Astrocytomas are primary malignant brain tumors which grow at a more aggressive and rapid pace than benign tumors. They are the most common of the glioma, a tumor that receives its unique name as it derives from glial cells. Gliomas typically do not spread but do start in the brain and spine and account for nearly half of all brain and nervous system tumors. Astrocytomas develop from the supportive, “glue-like” tissues of the brain called astrocytes (star shaped glial cells) located in the cerebrum. It is important to note, however, that they are not limited to this area. They are less common in the spinal cord and more common in adults, particularly middle-aged men. Astrocytomas which develop in the base of the brain are seen more often in young adults and account for the majority of brain tumors found in children.
Symptoms Associated with the Condition
Warning signs of an astrocytoma tend to differ based on the location of the tumor within the brain. Typical symptoms may include:
- Chronic headaches
- Blurred or double vision
- Nausea and vomiting
- Suppression or loss of appetite
- Variations in mood or personality
- Altered thinking and learning abilities
- Memory loss
- Speech problems
Early stage indications in children include:
- Nausea and vomiting
- Changes in coordination
The exact cause of an astrocytoma, like many tumors, is unknown.
Grading and Classification of Astrocytomas
The World Health Organization (WHO) has developed a grading system for astrocytomas which ranges from low to high grade on four different scales depending on the visual characteristics of the cells (normal or abnormal). Those in the low grade account for 10% of astrocytomas and are typically localized with slow growth. Lower grade astrocytomas are commonly found in children whereas higher grade tumors are associated with adults. They are more common and grow at an aggressive rate which requires a different course of treatment than lower grade tumors.
Available Treatment Options
If a tumor is found after the use of a computed tomography (CT) scan or magnetic resonance imaging (MRI), a biopsy will be performed. A portion of the tumor is removed during a biopsy and sent to a neuropathologist for grading and examination. This step will aid in determining the severity of the tumor and subsequent treatment options.
Surgery – The goal of surgery is to remove as much of the tumor as possible without harming the surrounding brain tissue or altering neurological functions such as speech and motor skills. Surgery on high grade astrocytomas will not completely remove the tumor since they have a tendency to embed tentacle-like structures into surrounding brain tissue. Neurosurgeons can still open the skull through craniotomy to access the tumor site in efforts to reduce and control the size of the astrocytoma.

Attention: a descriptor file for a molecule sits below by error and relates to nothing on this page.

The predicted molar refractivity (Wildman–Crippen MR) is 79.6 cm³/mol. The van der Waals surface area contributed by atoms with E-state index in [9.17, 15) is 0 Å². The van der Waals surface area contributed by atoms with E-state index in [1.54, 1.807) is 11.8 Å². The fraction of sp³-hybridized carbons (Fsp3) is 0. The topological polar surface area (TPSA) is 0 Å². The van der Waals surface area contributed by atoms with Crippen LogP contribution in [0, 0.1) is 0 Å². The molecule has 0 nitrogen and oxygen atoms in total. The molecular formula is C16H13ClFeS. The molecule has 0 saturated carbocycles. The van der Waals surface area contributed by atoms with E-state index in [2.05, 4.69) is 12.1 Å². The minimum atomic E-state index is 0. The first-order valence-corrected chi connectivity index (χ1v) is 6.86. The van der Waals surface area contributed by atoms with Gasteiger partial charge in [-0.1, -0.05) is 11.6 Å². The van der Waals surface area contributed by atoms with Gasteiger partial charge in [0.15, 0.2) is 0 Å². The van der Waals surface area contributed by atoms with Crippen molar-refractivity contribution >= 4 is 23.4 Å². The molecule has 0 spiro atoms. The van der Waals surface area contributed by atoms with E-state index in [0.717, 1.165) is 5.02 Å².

Radiation – Radiation can be used to selectively target and destroy tumor cells while leaving surrounding brain tissue undamaged. Standard beam radiation treatments are administered in doses or fractions over multiple sessions and may aid in longer survival rates and improved outcomes for patients.
Cyberknife and Radiosurgery – The revolutionary Cyberknife system uses a combination of robotics and image guidance technology to deliver doses of radiation to tumors beyond the reach of other radiosurgery systems. In radiosurgery, computerized calculations are made to send out precise doses of radiation to the tumor site. This allows for less radiation exposure to the rest of the brain. The use of Cyberknife allows for accurate, painless and non-invasive treatment as an alternative method to neurosurgery.
Chemotherapy – Chemotherapy uses special drugs to help kill tumor cells and has proven to increase survival rates in 20% of patients. This form of treatment is often used on young children as a substitute for radiation as the latter has been known to negatively affect the progress of a developing brain.
Astrocytomas and other forms of brain tumors require immediate, professional and expert attention. If you are experiencing symptoms or have questions regarding cranial surgery, call a neurosurgeon in New Jersey at 908-219-9673 to schedule a consultation.